Governor Kate Brown had said she was included to veto House Bill 2437, but reversed course Friday, signing it into law.
The bill eases rules for how farmers clear drainage ditches near their fields. Many Willamette Valley farmers work fields that are technically classified as wetlands, so the ditches are treated as intermittent streams. This has meant farmers had to get a state permit to clear out ditches, a requirement many farmers were not even aware of.
Under HB 2437, farmers don’t need a permit to clear an irrigation ditch, they can simply give notice. They wouldn’t need a permit unless they are planning to move more than 3,000 cubic yards of material over a five-year period — a 60-fold increase from the current 50-cubic-yard trigger.
The bipartisan legislation worries some environmental groups, and is seen as a victory for farmers.
“I have heard from numerous organizations that this bill goes too far,” Brown wrote in a signing letter. She also acknowledged, she’d heard from a number of groups that “the current system is completely unworkable and unused, and that is the greater risk to wetlands and wildlife habitat.”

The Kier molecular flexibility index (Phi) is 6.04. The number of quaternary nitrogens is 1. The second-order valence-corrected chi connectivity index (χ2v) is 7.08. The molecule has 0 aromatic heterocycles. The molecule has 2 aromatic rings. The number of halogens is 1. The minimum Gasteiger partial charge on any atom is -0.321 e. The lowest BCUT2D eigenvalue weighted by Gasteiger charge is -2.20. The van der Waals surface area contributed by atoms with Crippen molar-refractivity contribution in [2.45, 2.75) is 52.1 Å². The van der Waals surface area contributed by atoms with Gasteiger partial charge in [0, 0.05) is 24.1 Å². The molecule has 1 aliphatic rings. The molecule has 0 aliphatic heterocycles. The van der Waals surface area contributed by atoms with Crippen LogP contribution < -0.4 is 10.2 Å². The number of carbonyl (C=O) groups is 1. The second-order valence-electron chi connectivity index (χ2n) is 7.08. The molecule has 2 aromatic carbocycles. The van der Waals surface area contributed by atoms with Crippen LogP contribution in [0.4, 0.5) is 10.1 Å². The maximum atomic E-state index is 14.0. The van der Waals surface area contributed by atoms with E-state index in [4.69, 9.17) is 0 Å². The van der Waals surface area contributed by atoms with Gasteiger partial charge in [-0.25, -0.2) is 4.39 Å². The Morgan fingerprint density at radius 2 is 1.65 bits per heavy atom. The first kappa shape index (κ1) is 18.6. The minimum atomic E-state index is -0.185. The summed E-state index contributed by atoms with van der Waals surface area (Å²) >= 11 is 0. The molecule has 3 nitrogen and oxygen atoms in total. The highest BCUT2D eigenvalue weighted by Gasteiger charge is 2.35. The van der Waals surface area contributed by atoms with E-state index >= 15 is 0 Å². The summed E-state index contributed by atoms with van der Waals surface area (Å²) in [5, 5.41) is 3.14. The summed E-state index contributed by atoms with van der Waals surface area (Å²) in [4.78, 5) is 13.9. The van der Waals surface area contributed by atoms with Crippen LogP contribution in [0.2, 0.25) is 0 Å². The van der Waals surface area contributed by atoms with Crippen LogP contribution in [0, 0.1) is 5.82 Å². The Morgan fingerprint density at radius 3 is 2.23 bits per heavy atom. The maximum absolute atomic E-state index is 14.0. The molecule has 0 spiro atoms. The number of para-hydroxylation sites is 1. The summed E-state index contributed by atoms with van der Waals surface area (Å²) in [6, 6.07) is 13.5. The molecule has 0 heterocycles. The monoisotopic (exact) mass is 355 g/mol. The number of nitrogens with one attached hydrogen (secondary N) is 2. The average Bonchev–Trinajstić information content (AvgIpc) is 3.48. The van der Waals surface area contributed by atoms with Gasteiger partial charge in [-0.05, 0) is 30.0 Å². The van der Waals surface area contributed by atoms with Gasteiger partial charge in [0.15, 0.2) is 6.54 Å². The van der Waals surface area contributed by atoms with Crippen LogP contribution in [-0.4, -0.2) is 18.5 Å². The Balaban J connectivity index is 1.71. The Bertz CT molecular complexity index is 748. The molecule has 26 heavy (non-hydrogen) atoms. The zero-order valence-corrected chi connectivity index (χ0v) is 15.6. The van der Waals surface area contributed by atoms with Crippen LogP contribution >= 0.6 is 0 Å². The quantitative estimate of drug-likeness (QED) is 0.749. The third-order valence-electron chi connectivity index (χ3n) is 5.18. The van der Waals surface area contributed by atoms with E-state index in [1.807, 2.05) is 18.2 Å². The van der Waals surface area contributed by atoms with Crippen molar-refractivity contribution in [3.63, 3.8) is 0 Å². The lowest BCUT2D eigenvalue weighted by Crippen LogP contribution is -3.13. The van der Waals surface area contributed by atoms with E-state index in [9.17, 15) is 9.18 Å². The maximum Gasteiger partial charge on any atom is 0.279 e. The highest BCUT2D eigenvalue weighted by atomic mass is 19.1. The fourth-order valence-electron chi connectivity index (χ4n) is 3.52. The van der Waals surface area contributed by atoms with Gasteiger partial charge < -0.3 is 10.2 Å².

According to OPB, Mary Anne Cooper, Vice-President of the Farm Bureau said the bill was a compromise reached by a working group of industry and environmental interests, and it was blessed by both Democrats and Republicans. Notably, the Nature Conservancy took a neutral stance.
OPB also reported that Kimberly Priestly of Water Watch, prior to hearing of Brown’s decision to sign the bill said, “It takes away a huge level of protection,” and argued Oregon laws is especially fraught at a time when the federal government is also rolling back environmental protections.
Ultimately, Brown disagreed In her signing letter, stating that the current system is unworkable. “Under this legislation we would have much more data to analyze practices and effects to inform future policymakers,” she wrote.